BOOK REVIEW / A king among captains: Bobby Moore: The Life and Times of a Sporting Hero by Jeff Powell, Robson pounds 16.95

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The Independent Culture
THE MATCH is over. On a football pitch in Mexico, two men embrace. White man, brown man, torsos bared, each left hand holding the gift of the other's shirt, right arms around each other's necks, their identical smiles - open, joyful - three inches apart. One is the winner, the other is the loser. But nothing in the bearing of Pele or Bobby Moore tells you which is which. Here, for a moment, victory and defeat are meaningless.

Bobby Moore is remembered for his great triumph with England at Wembley in 1966, but it was in defeat, four years later and a continent away, that he gave us an image (reproduced in this book) to sum up, unbeatably and imperishably, the beauty and value of sport - qualities usually hidden from non-believers behind the facades of sweat, spite, greed, brutality and general all-round blokeishness. It was in defeat, too, that he again seized the nation's attention, although defeat is the wrong word for the manner in which he eventually fell to the cancer that took hold in 1991 and killed him two years later. He died as he had lived his public life, with dignity and grace. And the timing of his death, in the shadow of the murder of James Bulger, forced a nation to examine itself.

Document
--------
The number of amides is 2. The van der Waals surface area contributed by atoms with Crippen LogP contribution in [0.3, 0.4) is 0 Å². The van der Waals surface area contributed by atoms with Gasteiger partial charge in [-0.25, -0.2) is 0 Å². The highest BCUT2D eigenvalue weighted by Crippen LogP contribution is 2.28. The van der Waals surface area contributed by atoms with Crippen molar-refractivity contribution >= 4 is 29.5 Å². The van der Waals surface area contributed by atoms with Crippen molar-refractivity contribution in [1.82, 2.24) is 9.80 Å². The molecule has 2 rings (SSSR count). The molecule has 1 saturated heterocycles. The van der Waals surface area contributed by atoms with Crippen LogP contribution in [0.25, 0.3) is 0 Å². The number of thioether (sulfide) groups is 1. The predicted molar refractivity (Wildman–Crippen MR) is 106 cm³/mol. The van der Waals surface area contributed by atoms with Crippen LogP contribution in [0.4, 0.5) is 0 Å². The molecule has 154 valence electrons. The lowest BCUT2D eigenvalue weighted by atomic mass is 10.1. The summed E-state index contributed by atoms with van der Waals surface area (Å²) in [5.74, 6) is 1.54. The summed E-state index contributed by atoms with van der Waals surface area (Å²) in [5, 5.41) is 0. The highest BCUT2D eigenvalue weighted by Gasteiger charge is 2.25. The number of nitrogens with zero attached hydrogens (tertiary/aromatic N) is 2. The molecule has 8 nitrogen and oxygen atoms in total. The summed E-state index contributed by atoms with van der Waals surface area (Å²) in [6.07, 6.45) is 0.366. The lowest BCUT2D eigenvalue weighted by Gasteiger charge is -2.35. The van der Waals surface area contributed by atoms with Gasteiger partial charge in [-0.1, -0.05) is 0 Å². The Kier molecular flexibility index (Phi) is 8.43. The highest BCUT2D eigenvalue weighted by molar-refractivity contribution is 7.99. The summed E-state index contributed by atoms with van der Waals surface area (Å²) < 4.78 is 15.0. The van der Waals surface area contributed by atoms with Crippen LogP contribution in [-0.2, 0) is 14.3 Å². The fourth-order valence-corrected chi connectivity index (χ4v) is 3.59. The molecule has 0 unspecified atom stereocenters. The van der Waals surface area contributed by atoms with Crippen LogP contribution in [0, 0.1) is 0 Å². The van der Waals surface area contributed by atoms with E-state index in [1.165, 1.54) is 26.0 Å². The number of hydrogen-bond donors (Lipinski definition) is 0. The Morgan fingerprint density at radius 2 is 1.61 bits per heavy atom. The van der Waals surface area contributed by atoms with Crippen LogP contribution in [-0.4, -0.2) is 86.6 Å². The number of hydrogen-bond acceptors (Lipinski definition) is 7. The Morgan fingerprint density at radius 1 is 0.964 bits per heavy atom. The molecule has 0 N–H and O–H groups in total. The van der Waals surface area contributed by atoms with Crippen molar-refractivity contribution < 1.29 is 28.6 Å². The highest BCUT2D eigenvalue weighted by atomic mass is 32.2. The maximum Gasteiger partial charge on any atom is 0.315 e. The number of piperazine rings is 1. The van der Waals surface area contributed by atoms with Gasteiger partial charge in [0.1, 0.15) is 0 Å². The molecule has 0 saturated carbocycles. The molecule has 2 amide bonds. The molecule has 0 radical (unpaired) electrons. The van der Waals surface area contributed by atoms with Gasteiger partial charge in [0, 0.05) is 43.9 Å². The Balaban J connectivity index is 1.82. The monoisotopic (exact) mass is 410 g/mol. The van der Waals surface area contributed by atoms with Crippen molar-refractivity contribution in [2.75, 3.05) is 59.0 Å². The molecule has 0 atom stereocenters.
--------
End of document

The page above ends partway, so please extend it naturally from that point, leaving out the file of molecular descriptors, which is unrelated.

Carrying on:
Jeff Powell, the Daily Mail's chief sportswriter, was Moore's close friend. This is the authorised instant biography, its proceeds directed to the Moore family trust; not surprisingly, it is fond and sometimes sentimental, occasionally tinged with purple. But that's not a bad colour for Moore, whose regal air made him the ideal captain of the national team in its finest hour.

As well as joy and dignity and finest hours, though, the story also includes business failures, a broken marriage and a decline through the Danish third division, the Isthmian League, Sunday Sport and Capital Radio. Powell does not gloss over any of it (he's most interesting on the difficult relationships with Alf Ramsey and Ron Greenwood, the managers respectively of England and West Ham); nor does he airbrush Moore's opinions of his fellow players. But a slight remoteness was one of the qualities that made Moore a great leader, and Powell never brings him too close for comfort.